“A Minority of One,” she said to Vanessa. “Female Presidents.”

  Enough of being pensive. She went over to her computer, turned her speakers all the way up, and clicked on an ancient Ramones song, “Cretin Hop”—she was nothing if not retro; in fact, Beth occasionally accused her of being downright antediluvian—so that she could dance around the room with Vanessa for a few minutes. Dancing amused Vanessa.

  She was singing along and hopping on one foot, when the door opened, and she stopped, in mid-gyration, to blush. “Don’t you knock?”

  “Well, I—” Her mother was trying, unsuccessfully, not to grin. “I—the music was so loud.”

  Meg put Vanessa down and clicked the song off, her face very hot. “Did you want anything?” she asked stiffly.

  “Well, I—” Her mother’s eyes were bright, and she seemed to be shaking from keeping the laughter inside. “The music was so loud,” she said again.

  “Yeah, well”—Meg coughed—“what can I do for you?”

  “How about ‘Slaughter on Tenth Avenue’?” her mother suggested, and broke up completely.

  Meg scowled.

  “I’m sorry,” her mother said, controlling herself. “I didn’t—I’m really sorry.”

  Meg didn’t say anything, arms tightly folded.

  “Come on,” her mother said, “where’s your sense of humor?”

  “I don’t have one,” Meg said, trying to stay grouchy, but unable to keep back a small grin. It was probably pretty funny to come across an energetic hopping cretin. She looked at her mother, who was extremely soignée in a light grey wool dress. “How’d the speeches go?”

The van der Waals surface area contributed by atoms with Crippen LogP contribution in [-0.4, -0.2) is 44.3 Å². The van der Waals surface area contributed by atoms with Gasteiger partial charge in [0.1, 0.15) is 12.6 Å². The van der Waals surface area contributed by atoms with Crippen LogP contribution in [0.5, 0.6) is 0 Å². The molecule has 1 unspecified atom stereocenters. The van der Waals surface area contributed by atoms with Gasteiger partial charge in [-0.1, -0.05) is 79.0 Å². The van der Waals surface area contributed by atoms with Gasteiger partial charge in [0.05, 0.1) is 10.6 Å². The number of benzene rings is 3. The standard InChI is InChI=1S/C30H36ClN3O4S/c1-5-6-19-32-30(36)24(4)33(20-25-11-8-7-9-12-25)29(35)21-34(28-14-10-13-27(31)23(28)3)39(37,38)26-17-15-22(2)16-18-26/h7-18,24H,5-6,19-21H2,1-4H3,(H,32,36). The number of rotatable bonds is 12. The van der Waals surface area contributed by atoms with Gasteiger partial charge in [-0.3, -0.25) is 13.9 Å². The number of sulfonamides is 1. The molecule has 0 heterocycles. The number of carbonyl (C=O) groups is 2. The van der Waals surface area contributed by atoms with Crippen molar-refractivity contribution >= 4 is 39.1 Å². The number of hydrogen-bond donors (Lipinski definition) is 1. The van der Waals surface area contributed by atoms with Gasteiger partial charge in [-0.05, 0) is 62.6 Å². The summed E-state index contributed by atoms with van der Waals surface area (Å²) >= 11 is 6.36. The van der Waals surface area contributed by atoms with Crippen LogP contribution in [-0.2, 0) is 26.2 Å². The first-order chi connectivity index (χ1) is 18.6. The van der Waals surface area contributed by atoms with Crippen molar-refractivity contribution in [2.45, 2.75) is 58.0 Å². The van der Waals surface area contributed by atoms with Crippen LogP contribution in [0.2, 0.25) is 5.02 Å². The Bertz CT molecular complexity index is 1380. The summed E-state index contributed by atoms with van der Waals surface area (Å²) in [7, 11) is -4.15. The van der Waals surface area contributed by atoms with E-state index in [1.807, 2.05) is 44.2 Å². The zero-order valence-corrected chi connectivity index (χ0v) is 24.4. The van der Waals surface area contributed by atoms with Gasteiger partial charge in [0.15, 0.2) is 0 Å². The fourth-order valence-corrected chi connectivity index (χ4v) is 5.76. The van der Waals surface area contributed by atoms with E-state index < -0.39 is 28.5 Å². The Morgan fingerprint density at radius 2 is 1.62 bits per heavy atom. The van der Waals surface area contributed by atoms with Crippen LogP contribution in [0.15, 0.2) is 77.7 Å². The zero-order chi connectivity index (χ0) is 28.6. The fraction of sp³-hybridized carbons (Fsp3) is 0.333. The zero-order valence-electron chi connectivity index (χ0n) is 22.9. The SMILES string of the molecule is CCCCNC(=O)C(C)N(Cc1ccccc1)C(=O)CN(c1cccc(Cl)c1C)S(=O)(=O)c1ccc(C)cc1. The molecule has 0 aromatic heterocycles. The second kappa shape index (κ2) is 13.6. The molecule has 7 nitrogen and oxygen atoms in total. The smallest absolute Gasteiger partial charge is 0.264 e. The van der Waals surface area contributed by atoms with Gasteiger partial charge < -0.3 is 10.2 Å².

“Not bad,” her mother said. “A little tiring, maybe.”

  Meg nodded, smoothing the fur on Vanessa’s head. Her mother spent most weekends being exhausted.

  “Well.” Her mother moved towards the door. “I’m sorry I disturbed you.”

  Which maybe wasn’t the best way for them to end the night. “You, uh, going to bed or something?” Meg asked.

  Her mother turned instantly. “No. I just thought—well.” She came back in. “So. How are you feeling about things?”

  “Which things?” Meg asked, to be difficult.

  Her mother just looked at her.

  “Oh, that,” Meg said.

  “Mmm, that.” Her mother picked up the copy of All the President’s Men that was on the bedside table, automatically smoothing the binding and putting in a piece of paper as a bookmark. “Were you reading this before, or did you start it tonight?”

  Because—not that she would go around admitting it—she did kind of like reading about politics. Novels were good, too, but her parents had a pretty amazing collection of political non-fiction, and she had been raiding it regularly for the past couple of years. And it was a lot easier to talk to a lot of the guests who came over if she knew a little about the subject. Besides, she had gotten tired of reading book after book about Iraq, and stuff like that, and it was sort of relaxing to go back in history a little. “Book report,” she said, then thought about that. “You going to call yours All the President’s People?”

  Her mother winced. “God forbid.”

  Yeah. “I’ll, uh, probably have to watch saying things like that,” Meg said.

  “Probably definitely.” Her mother glanced over. “You’re feeling a little better about the idea?”